I didn’t do a very good job of capturing the immense size of the $19 “Korean Fried Chicken & Waffle – Hand Battered Chicken, Buttermilk Waffle, Gochujang Maple Syrup, Kimchi Slaw.” But that is not a small bowl of slaw to the right and the fried chicken cutlets are piled on top of each other with each nearly spanning the entire waffle. You could easily share this among just about any two adults and still leave stuffed, particularly with a shareable appetizer to start. The chicken was otherwise crispy with a juicy interior that really “felt” like it had just been tossed with the flour, buttermilk, and spices and freshly fried to a golden brown.
The waffle underneath had a crispy exterior and a nice pillow-y interior, which helped soak up the viscous syrup, which had just a touch of salty spice from the Korean chili paste. A real winner on flavor, and again, a huge portion. Like 25 Disney chicken nuggets worth of meat.
Nothing about either meal is anywhere close to bordering on authentic, but that might be okay. I thought the Kimchi Slaw was more palatable than offerings I had recently tried at Morimoto Asia and Nine Dragons. There was just a little bit of vinegar and the sweetness from the variety of crunchy vegetables contrasted really nicely against it. I had no problem finishing the bowl.
Overall, Yak & Yeti remains a great option for those that don’t want to leave the Park and aren’t interested in a more expensive, froufrou meal at Tiffins. Don’t get me wrong – Tiffins is my favorite theme park restaurant, but I’m not always in the mood for a $47 lamb chop. Yak & Yeti offers a much more boisterous atmosphere with food that should be pleasing at prices that aren’t atrocious. On the downside for some, the restaurant does not accept Tables in Wonderland and Annual Passholders only receive 10% off of entrees.
With that unfortunate amount of positivity out of the way, I have been less enthusiastic about my last few visits to the quick service next door, which currently sports this menu:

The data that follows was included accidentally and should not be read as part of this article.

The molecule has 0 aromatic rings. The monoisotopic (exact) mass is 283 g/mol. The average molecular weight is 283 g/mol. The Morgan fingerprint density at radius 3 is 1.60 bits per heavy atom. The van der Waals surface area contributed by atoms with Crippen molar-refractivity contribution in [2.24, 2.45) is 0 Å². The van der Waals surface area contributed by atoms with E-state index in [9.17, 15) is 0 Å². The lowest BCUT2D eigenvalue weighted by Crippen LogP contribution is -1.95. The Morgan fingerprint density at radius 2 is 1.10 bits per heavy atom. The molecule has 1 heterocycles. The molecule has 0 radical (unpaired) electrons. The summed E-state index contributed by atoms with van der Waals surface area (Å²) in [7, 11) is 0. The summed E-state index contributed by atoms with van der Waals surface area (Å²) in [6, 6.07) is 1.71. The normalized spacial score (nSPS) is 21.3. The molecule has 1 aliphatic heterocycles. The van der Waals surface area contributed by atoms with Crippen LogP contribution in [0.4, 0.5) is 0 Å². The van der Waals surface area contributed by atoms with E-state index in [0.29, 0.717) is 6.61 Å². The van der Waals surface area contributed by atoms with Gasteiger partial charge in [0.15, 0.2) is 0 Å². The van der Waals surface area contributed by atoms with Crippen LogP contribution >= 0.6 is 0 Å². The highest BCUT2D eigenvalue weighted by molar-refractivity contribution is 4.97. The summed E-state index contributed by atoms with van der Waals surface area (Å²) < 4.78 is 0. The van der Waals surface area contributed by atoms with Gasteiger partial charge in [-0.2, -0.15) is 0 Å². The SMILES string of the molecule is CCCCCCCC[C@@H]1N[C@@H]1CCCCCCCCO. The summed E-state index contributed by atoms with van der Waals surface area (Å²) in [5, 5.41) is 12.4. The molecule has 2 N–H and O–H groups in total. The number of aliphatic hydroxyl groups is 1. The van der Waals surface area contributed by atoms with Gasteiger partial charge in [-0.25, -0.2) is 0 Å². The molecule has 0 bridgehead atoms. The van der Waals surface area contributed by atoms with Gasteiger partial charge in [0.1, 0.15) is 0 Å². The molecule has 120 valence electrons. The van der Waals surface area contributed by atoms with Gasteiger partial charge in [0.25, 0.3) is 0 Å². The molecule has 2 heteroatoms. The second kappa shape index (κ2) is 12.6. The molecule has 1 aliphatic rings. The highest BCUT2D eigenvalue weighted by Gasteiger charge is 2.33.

You can pull up my full rant on how meaningless “Amr. Kobe” is here.
But suffice it to say that the phrase translates to “below average fifteen dollar hamburger.” But just because something is on the menu doesn’t mean that it has to be ordered. And I just spent some amount of time praising chicken and waffles at what’s supposed to be an Asian restaurant.
Food here has always been somewhere on the fast food Chinese spectrum, comparatively speaking, whether you want to put it a little above or a little below Panda Express or Mongolian Wok.
Currently, I’d put it on par at best. This is what 11 bucks worth of “Honey Chicken – Tempura Chicken, Carrots, Snap Peas, Honey Sauce, and White Rice” looks like. It’s less chicken than you’d get with Disney’s 8-piece nuggets, and nothing about it is particularly fresh, with the chicken fried long ago and the sauce added not long after, making for a mushy bite with a generic sweetness.
It’s a shame because for a time, they really had it going with high quality crispy chicken and a flavorful sauce, served in those fun takeout containers with the Yak & Yeti branding. But now it’s just a black takeout container with below average food. Disappointing. The portion of Honey Chicken inside the restaurant is larger and more flavorful for $8 more.
“6-Month Chef Special” would probably be more accurate than daily, but they do offer these $13 “Korean BBQ Rib Tips – Tender smoked pork rib tips slathered with our chef’s own Korean BBQ Sauce. Accompanied with french fries.”
My expectations were devastatingly low and I guess they were met. At a minimum, it was a lot of food. The “ribs” are mostly boneless and if you can get past the fat, gristly mouthfeel, and off-puttingly sweet flavor, about 98% edible. The fries are better than Disney’s standard fried potato, in my opinion – meaty and with a little bit of a zesty Old Bay vibe.
So my advice would be to strongly consider budgeting a little extra time and money to enjoy a superior meal in a relaxed setting at the conditioned air restaurant. On the other hand, there are better quick service options available at Flame Tree Barbecue, Harambe Market, and potentially Satu’li Canteen with Pandora opening in just over a month. So it’s not like these are your only two options. We’ll see what the landscape looks like late next month.